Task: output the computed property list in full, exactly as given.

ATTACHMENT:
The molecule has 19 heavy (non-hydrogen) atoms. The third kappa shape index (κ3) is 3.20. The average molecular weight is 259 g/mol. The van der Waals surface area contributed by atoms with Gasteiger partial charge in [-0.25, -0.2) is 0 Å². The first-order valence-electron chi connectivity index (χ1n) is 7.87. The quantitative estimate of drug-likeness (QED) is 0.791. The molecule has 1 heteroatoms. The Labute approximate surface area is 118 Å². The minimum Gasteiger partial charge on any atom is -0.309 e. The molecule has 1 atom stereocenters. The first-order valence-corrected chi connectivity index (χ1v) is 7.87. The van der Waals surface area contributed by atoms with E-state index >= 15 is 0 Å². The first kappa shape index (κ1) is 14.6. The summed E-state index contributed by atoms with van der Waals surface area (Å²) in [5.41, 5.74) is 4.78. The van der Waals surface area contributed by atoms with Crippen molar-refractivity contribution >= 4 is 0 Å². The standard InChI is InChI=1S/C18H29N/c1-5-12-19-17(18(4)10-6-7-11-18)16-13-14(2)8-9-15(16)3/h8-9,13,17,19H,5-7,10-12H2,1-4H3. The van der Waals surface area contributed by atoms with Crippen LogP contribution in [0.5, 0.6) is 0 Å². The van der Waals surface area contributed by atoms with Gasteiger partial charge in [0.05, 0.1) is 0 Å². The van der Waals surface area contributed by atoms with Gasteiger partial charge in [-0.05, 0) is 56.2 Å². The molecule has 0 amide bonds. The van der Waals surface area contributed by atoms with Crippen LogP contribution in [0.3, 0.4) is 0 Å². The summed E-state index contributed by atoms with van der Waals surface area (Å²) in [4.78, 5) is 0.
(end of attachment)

The molecule has 19 heavy (non-hydrogen) atoms. The third kappa shape index (κ3) is 3.20. The average molecular weight is 259 g/mol. The van der Waals surface area contributed by atoms with Gasteiger partial charge in [-0.25, -0.2) is 0 Å². The first-order valence-electron chi connectivity index (χ1n) is 7.87. The quantitative estimate of drug-likeness (QED) is 0.791. The molecule has 1 heteroatoms. The Labute approximate surface area is 118 Å². The minimum Gasteiger partial charge on any atom is -0.309 e. The molecule has 1 atom stereocenters. The first-order valence-corrected chi connectivity index (χ1v) is 7.87. The van der Waals surface area contributed by atoms with E-state index >= 15 is 0 Å². The first kappa shape index (κ1) is 14.6. The summed E-state index contributed by atoms with van der Waals surface area (Å²) in [5.41, 5.74) is 4.78. The van der Waals surface area contributed by atoms with Crippen molar-refractivity contribution >= 4 is 0 Å². The standard InChI is InChI=1S/C18H29N/c1-5-12-19-17(18(4)10-6-7-11-18)16-13-14(2)8-9-15(16)3/h8-9,13,17,19H,5-7,10-12H2,1-4H3. The van der Waals surface area contributed by atoms with Crippen LogP contribution in [0.5, 0.6) is 0 Å². The van der Waals surface area contributed by atoms with Gasteiger partial charge in [0.05, 0.1) is 0 Å². The van der Waals surface area contributed by atoms with Gasteiger partial charge in [-0.05, 0) is 56.2 Å². The molecule has 0 amide bonds. The van der Waals surface area contributed by atoms with Crippen LogP contribution in [0.3, 0.4) is 0 Å². The summed E-state index contributed by atoms with van der Waals surface area (Å²) in [4.78, 5) is 0.